A focus of interest in this laboratory has been the study of genes that are involved in the formation of the neural crest and of its derivatives such as the pharyngeal arches. We found that the BTB-domain containing protein Kctd15 that is first expressed in the embryo in the neural plate border, is an important factor in regulating the domain in which neural crest forms. Overexpression of Kctd15 strongly inhibits neural crest specification, while attenuation of Kctd15 expression leads to expansion of the neural crest precursor domain. In contrast, we have shown that anterior placodal domains are expanded after Kctd15 overexpression, supporting the idea that Kctd15 limits the extent of the neural crest domain and prevents incursion of the placodal domain by neural crest precursor cells. Recently we have found that Kctd15 inhibits the activity of transcription factor AP-2, a factor well known to be required at several stages of neural crest formation. Mechanistic studies on the interaction between AP-2 and Kctd15 have been carried out. Ap-2 is a major regulator of neural crest formation, being involved in the initial specification of neural crest cells as well as in later stages such as their migration and differentiation into multiple derivatives. Kctd15 is capable of binding AP-2 in co-immunoprecipitation experiments, and inhibits the activation of an AP-2 reporter both in cultured cells and in zebrafish embryos. In studying the mechanism of this inhibition we found that Kctd15 does not affect the level of AP-2 in the cell, does not inhibit dimerization of AP-2 which is required for activity, and does not affect nuclear localization of AP-2. Also, AP-2 remains bound to its cognate sites in chromatin in the presence of Kctd15. To probe the mechanism further we studied the activation domain of AP-2. Kctd15 binds to the activation domain, and specifically requires proline 59 for this interaction. An AP-2 mutant in which this proline is changed to alanine (P59A) is active in the reporter assay but cannot bind Kctd15, and its activity is not inhibited by Kctd15. We conclude that Kctd15 inhibits AP-2 activity by specific binding to its activation domain which precludes its function. Among genes identified in our DNA microarray studies as differentially expressed in the pineal gland we noted a gene encoding a homolog of the Unc119 protein family. Whereas two Unc119 homologs are known in humans, the gene we isolated is the third family member noted in zebrafish;accordingly we named this protein Unc119c. The unc119c gene is specifically expressed in the pineal, with a low level of expression in the retina. In fish the pineal is a photosensitive organ and shows many similarities in gene expression to the retina. Unc119 proteins interact with small GTPases of the Arl3 family, and we have shown that Unc119c binds to Arl3l2 when both are coexpressed in heterologous cells. Using morpholino antisense oligonucleotide (MO) mediated knock-down of Unc119c expression we found that this protein is required for the formation of the habenular commissure (HC) in the zebrafish. The HC crosses the midline in close proximity to the pineal gland. Knock-down of the Unc119c binding partners Arl3l1 or Arl3l2 also affect HC formation. We hypothesized that Unc119c might be involved in protein trafficking or secretion of a guidance factor involved in HC formation. Based on the literature and expression pattern we picked Wnt4a as a candidate target gene;Wnt4a has been reported by others to be required for HC formation, a fact confirmed in our experiments. We found that Wnt4a accumulation and secretion from cultured HEK293T cells is stimulated by Unc119c and Arl3l1/2. Thus we propose that Unc119c is required in the pineal gland to stimulate Wnt4a secretion, while Wnt4a in turn acts as a guidance cue for the HC as it traverses the zebrafish forebrain. The yolk syncytial layer (YSL) of the zebrafish embryo arises during early stages of development. It is a multinucleated syncytium that is generated by the collapse of membranes between cells adjoining the yolk layer. The YSL is essential for multiple steps in embryo development, for example mesoderm induction and the establishment of the dorsoventral axis. In spite of its importance the molecular mechanisms underlying YSL formation have not been fully elucidated at this time. We have shown that the zebrafish homolog of the protein named solute carrier family 3 member 2 (Slc3a2) is expressed specifically in the YSL, and is required for its normal development. When the expression of Slc3a2 is reduced by morpholino oligonucleotide-mediated knockdown, YSL development becomes abnormal, showing clustering of the yolk syncytial nuclei, an enhanced level of cell fusion, and the disruption of microtubule networks that normally have a highly ordered structure in the YSL. The artificial introduction of a constitutively active version of the small GTPase RhoA leads to a similar YSL phenotype as that generated by Slc3a2 knockdown. Conversely, the reduction of RhoA activity rescues the Slc3a2 knockdown phenotype. Likewise, inhibition of Rock, a downstream effector of RhoA, also rescues the Slc3a2 phenotype. In addition, Slc3a2 knockdown strongly inhibits tyrosine phosphorylation of c-Src. Consistent with this observation, overexpression of a constitutively active Src rescues the phenotype generated by the reduction in Slc3a2 expression. These observations suggest that the signaling pathway that regulates YSL formation involves the inhibition of RhoA/Rock by Slc3a2 as a consequence of the phosphorylation of c-Src. We suggest that this signal transduction pathway modulates microtubule dynamics in the developing YSL. Loss of microtubule structure then causes the abnormalities in the arrangement of yolk syncytial nuclei and in the regulation of cell fusion that are observed in Slc3a2 knockdown embryos. These studied shed light on more general aspects of the regulation of cell fusion, a process that has many roles in different biological circumstances.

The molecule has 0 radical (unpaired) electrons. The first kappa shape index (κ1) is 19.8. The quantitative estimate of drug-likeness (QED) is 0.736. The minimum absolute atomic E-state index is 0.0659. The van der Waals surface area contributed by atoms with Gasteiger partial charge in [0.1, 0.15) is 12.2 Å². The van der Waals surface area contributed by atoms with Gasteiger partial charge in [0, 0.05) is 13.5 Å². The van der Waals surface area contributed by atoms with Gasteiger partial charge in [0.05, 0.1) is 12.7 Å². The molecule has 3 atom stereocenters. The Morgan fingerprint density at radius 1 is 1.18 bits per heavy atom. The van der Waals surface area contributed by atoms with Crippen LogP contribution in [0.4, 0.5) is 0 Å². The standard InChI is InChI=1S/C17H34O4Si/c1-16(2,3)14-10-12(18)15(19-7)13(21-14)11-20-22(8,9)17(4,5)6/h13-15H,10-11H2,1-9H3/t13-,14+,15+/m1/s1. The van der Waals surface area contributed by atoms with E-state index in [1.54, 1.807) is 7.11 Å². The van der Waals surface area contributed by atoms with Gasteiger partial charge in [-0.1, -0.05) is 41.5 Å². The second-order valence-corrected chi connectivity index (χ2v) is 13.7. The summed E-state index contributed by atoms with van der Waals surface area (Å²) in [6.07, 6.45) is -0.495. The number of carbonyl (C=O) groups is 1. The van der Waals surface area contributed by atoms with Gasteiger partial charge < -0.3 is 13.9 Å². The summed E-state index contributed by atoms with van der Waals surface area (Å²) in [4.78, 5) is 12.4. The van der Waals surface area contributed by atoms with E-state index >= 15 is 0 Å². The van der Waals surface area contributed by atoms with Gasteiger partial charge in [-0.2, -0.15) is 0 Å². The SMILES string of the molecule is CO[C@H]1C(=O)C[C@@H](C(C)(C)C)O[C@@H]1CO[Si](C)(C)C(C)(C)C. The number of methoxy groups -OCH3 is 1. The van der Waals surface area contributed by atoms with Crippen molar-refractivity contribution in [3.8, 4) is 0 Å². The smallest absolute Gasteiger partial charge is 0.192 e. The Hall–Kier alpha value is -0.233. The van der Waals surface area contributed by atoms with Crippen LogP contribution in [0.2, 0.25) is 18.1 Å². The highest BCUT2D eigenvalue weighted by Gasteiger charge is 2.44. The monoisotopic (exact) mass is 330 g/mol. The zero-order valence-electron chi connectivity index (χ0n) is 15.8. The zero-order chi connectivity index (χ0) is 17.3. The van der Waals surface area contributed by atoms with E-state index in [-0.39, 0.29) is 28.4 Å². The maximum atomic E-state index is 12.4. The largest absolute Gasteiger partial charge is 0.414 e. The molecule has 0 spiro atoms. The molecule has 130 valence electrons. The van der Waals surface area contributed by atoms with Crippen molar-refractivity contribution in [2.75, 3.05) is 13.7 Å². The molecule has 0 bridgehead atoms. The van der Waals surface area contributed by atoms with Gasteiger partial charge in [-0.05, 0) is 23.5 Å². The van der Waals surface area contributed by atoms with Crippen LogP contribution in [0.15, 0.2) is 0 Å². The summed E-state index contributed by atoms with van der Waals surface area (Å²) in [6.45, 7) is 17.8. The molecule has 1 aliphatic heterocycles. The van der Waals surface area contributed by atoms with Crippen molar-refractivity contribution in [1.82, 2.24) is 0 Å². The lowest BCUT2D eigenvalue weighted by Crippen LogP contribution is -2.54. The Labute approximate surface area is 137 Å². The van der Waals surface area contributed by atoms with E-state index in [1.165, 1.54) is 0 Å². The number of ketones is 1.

Project Start
Project End
Budget Start
Budget End
Support Year
7
Fiscal Year
2013
Total Cost
$1,064,966
Indirect Cost
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Kim, Mi Ha; Rebbert, Martha L; Ro, Hyunju et al. (2014) Cell adhesion in zebrafish embryos is modulated by March 8. PLoS One 9:e94873
Zarelli, Valeria E; Dawid, Igor B (2013) Inhibition of neural crest formation by Kctd15 involves regulation of transcription factor AP-2. Proc Natl Acad Sci U S A 110:2870-5
Toyama, Reiko; Kim, Mi Ha; Rebbert, Martha L et al. (2013) Habenular commissure formation in zebrafish is regulated by the pineal gland-specific gene unc119c. Dev Dyn 242:1033-42
Ro, Hyunju; Dawid, Igor B (2009) Organizer restriction through modulation of Bozozok stability by the E3 ubiquitin ligase Lnx-like. Nat Cell Biol 11:1121-7
Brown, Jacob D; Dutta, Sunit; Bharti, Kapil et al. (2009) Expression profiling during ocular development identifies 2 Nlz genes with a critical role in optic fissure closure. Proc Natl Acad Sci U S A 106:1462-7
Hong, Sung-Kook; Dawid, Igor B (2009) FGF-dependent left-right asymmetry patterning in zebrafish is mediated by Ier2 and Fibp1. Proc Natl Acad Sci U S A 106:2230-5
Kansara, Maya; Tsang, Michael; Kodjabachian, Laurent et al. (2009) Wnt inhibitory factor 1 is epigenetically silenced in human osteosarcoma, and targeted disruption accelerates osteosarcomagenesis in mice. J Clin Invest 119:837-51
Toyama, Reiko; Chen, Xiongfong; Jhawar, Nupur et al. (2009) Transcriptome analysis of the zebrafish pineal gland. Dev Dyn 238:1813-26
Toyama, Reiko; Rebbert, Martha L; Dey, Anup et al. (2008) Brd4 associates with mitotic chromosomes throughout early zebrafish embryogenesis. Dev Dyn 237:1636-44
Hong, Sung-Kook; Dawid, Igor B (2008) Alpha2 macroglobulin-like is essential for liver development in zebrafish. PLoS One 3:e3736